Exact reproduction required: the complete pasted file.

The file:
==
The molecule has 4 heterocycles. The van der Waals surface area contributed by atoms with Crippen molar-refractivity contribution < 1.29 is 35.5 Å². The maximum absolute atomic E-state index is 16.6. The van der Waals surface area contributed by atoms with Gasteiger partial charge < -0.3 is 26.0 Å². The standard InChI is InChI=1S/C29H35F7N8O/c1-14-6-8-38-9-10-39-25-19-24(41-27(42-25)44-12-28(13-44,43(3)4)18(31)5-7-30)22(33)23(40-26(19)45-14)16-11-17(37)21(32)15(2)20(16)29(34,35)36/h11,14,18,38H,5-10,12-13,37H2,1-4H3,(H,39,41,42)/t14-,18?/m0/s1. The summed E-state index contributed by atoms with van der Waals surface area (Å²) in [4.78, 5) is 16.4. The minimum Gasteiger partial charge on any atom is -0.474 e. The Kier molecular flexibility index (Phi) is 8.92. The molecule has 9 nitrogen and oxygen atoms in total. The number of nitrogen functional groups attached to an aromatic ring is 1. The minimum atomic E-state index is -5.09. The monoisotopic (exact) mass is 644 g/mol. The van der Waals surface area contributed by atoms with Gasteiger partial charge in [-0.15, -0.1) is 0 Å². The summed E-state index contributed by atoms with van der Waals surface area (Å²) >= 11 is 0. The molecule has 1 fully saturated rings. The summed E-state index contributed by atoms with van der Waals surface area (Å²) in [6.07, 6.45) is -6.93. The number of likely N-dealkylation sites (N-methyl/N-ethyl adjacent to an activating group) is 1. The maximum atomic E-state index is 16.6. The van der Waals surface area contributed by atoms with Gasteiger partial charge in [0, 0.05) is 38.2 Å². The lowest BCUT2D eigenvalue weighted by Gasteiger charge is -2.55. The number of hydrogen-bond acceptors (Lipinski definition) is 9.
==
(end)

The molecule has 4 heterocycles. The van der Waals surface area contributed by atoms with Crippen molar-refractivity contribution < 1.29 is 35.5 Å². The maximum absolute atomic E-state index is 16.6. The van der Waals surface area contributed by atoms with Gasteiger partial charge < -0.3 is 26.0 Å². The standard InChI is InChI=1S/C29H35F7N8O/c1-14-6-8-38-9-10-39-25-19-24(41-27(42-25)44-12-28(13-44,43(3)4)18(31)5-7-30)22(33)23(40-26(19)45-14)16-11-17(37)21(32)15(2)20(16)29(34,35)36/h11,14,18,38H,5-10,12-13,37H2,1-4H3,(H,39,41,42)/t14-,18?/m0/s1. The summed E-state index contributed by atoms with van der Waals surface area (Å²) in [4.78, 5) is 16.4. The minimum Gasteiger partial charge on any atom is -0.474 e. The Kier molecular flexibility index (Phi) is 8.92. The molecule has 9 nitrogen and oxygen atoms in total. The number of nitrogen functional groups attached to an aromatic ring is 1. The minimum atomic E-state index is -5.09. The monoisotopic (exact) mass is 644 g/mol. The van der Waals surface area contributed by atoms with Gasteiger partial charge in [-0.15, -0.1) is 0 Å². The summed E-state index contributed by atoms with van der Waals surface area (Å²) >= 11 is 0. The molecule has 1 fully saturated rings. The summed E-state index contributed by atoms with van der Waals surface area (Å²) in [6.07, 6.45) is -6.93. The number of likely N-dealkylation sites (N-methyl/N-ethyl adjacent to an activating group) is 1. The maximum atomic E-state index is 16.6. The van der Waals surface area contributed by atoms with Gasteiger partial charge in [0, 0.05) is 38.2 Å². The lowest BCUT2D eigenvalue weighted by Gasteiger charge is -2.55. The number of hydrogen-bond acceptors (Lipinski definition) is 9.